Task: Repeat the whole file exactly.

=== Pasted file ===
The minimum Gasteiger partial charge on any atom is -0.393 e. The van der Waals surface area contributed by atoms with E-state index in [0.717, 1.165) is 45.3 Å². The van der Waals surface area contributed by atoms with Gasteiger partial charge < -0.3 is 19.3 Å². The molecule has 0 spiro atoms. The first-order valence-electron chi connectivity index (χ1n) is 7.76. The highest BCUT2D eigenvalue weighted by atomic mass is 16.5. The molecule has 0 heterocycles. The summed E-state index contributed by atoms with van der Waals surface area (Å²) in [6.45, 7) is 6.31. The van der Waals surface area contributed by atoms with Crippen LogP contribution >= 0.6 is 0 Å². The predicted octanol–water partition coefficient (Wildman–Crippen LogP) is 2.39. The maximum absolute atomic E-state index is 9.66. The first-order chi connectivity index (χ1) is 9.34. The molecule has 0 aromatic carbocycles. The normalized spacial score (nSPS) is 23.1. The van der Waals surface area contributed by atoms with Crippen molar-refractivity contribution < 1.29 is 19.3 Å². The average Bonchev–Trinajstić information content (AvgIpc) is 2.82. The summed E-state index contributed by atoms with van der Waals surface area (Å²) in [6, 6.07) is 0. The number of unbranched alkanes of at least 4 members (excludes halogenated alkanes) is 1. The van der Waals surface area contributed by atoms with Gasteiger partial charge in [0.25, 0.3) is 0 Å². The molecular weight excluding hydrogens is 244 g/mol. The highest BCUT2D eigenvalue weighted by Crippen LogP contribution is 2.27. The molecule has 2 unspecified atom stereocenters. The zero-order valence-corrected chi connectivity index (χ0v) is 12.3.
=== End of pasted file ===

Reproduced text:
The minimum Gasteiger partial charge on any atom is -0.393 e. The van der Waals surface area contributed by atoms with E-state index in [0.717, 1.165) is 45.3 Å². The van der Waals surface area contributed by atoms with Gasteiger partial charge < -0.3 is 19.3 Å². The molecule has 0 spiro atoms. The first-order valence-electron chi connectivity index (χ1n) is 7.76. The highest BCUT2D eigenvalue weighted by atomic mass is 16.5. The molecule has 0 heterocycles. The summed E-state index contributed by atoms with van der Waals surface area (Å²) in [6.45, 7) is 6.31. The van der Waals surface area contributed by atoms with Crippen LogP contribution >= 0.6 is 0 Å². The predicted octanol–water partition coefficient (Wildman–Crippen LogP) is 2.39. The maximum absolute atomic E-state index is 9.66. The first-order chi connectivity index (χ1) is 9.34. The molecule has 0 aromatic carbocycles. The normalized spacial score (nSPS) is 23.1. The van der Waals surface area contributed by atoms with Crippen molar-refractivity contribution < 1.29 is 19.3 Å². The average Bonchev–Trinajstić information content (AvgIpc) is 2.82. The summed E-state index contributed by atoms with van der Waals surface area (Å²) in [6, 6.07) is 0. The number of unbranched alkanes of at least 4 members (excludes halogenated alkanes) is 1. The van der Waals surface area contributed by atoms with Gasteiger partial charge in [0.25, 0.3) is 0 Å². The molecular weight excluding hydrogens is 244 g/mol. The highest BCUT2D eigenvalue weighted by Crippen LogP contribution is 2.27. The molecule has 2 unspecified atom stereocenters. The zero-order valence-corrected chi connectivity index (χ0v) is 12.3.